Telehealth Policies in the Omnibus FY 2022 Spending Bill

Health Highlights

After weeks of negotiations and months of temporary stopgap funding bills since the federal fiscal year started in October 2021, on Tuesday the President signed the Consolidated Appropriations Act, 2022, an omnibus funding bill that includes government appropriations for fiscal year (FY) 2022 through September 30, 2022; $13.6 billion in aid for Ukraine; and an array of health policy provisions.1

In addition to discretionary funding for the Department of Health and Human Services (HHS) and other federal agencies, the omnibus legislation includes several health policy provisions, including the following telehealth provisions.

Telehealth Flexibility Extensions Under the Medicare Program.2 The bill temporarily extends the following Medicare telehealth flexibilities, which are central to enabling Medicare beneficiaries’ access to a broad range of services via telehealth from any location, for 151 days beginning on the first day after the end of the public health emergency (PHE) period:3

  • Any site in the United States, including a patient’s home, will be considered an eligible originating site for the delivery of telehealth services.
  • Facility fees will not be paid to newly covered originating sites (e.g., a patient’s home).
  • Eligible telehealth practitioners will continue to include qualified occupational therapists, physical therapists, speech-language therapists and audiologists.
  • Federally qualified health centers and rural health clinics may serve as originating or distant sites for the delivery of telehealth services.
  • Providers will not be required to meet in-person visit requirements in order to deliver mental health services via video or audio-only visits. This applies to all sites of care, including Federally Qualified Health Centers and Rural Health Clinics (except in the case of hospice patients).
  • Coverage of telehealth services delivered via audio-only format will continue for specific service codes identified by Medicare as being eligible for delivery via audio only.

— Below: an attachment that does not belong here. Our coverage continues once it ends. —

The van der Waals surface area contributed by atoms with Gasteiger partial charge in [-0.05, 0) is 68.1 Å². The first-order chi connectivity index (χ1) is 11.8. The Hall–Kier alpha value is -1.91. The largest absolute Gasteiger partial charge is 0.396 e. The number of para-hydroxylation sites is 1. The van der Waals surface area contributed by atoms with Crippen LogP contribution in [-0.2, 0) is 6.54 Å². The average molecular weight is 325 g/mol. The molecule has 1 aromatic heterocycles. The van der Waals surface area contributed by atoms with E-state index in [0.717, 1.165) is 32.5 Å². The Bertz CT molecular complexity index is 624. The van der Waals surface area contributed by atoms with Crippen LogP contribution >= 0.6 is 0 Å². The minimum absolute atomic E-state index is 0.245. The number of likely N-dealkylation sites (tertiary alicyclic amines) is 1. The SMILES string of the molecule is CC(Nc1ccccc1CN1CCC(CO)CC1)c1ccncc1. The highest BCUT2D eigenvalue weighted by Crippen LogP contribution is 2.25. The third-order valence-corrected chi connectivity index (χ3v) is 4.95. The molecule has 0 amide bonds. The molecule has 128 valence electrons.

• Practitioners will be able to use telehealth to conduct face-to-face encounters prior to recertification of eligibility for hospice care.

Extension of Pre-Deductible Telehealth Coverage for Health Savings Accounts.4 The bill enables health savings account-eligible plans to provide pre-deductible coverage for telehealth services through the end of 2022.

Reports on Telehealth Utilization.5 The bill establishes telehealth reporting requirements for the Medicare Payment Advisory Commission (MedPAC) and the HHS related to telehealth utilization under the Medicare program.

MedPAC will be required to conduct a study on the expansions of Medicare telehealth services in response to the COVID-19 PHE, including extensions made through the omnibus bill, and to deliver a report to Congress no later than June 15, 2023. The study will include an analysis of utilization and payment trends and will evaluate the impact of Medicare’s telehealth policy on access and quality.

The HHS Secretary will be required to post Medicare telehealth claims data, including utilization and beneficiary characteristics, to the Centers for Medicare and Medicaid Services (CMS) website on a quarterly basis, beginning on July 1, 2022. The HHS Inspector General will be required to submit, no later than June 15, 2023, a report to Congress on program integrity risks associated with Medicare telehealth services.

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1 A division-by-division summary of the appropriations provisions is available here.

2 See Division P, Title III, Subtitle A, Sections 301-306.

3 The PHE is set to expire on April 15, but at least one more 90-day extension, through mid-July, is widely expected. For more information about the COVID-19 flexibilities tied to the PHE, see this Manatt on Health analysis.

4 See Division P, Title III, Subtitle A, Section 307.

5 See Division P, Title III, Subtitle A, Section 308.



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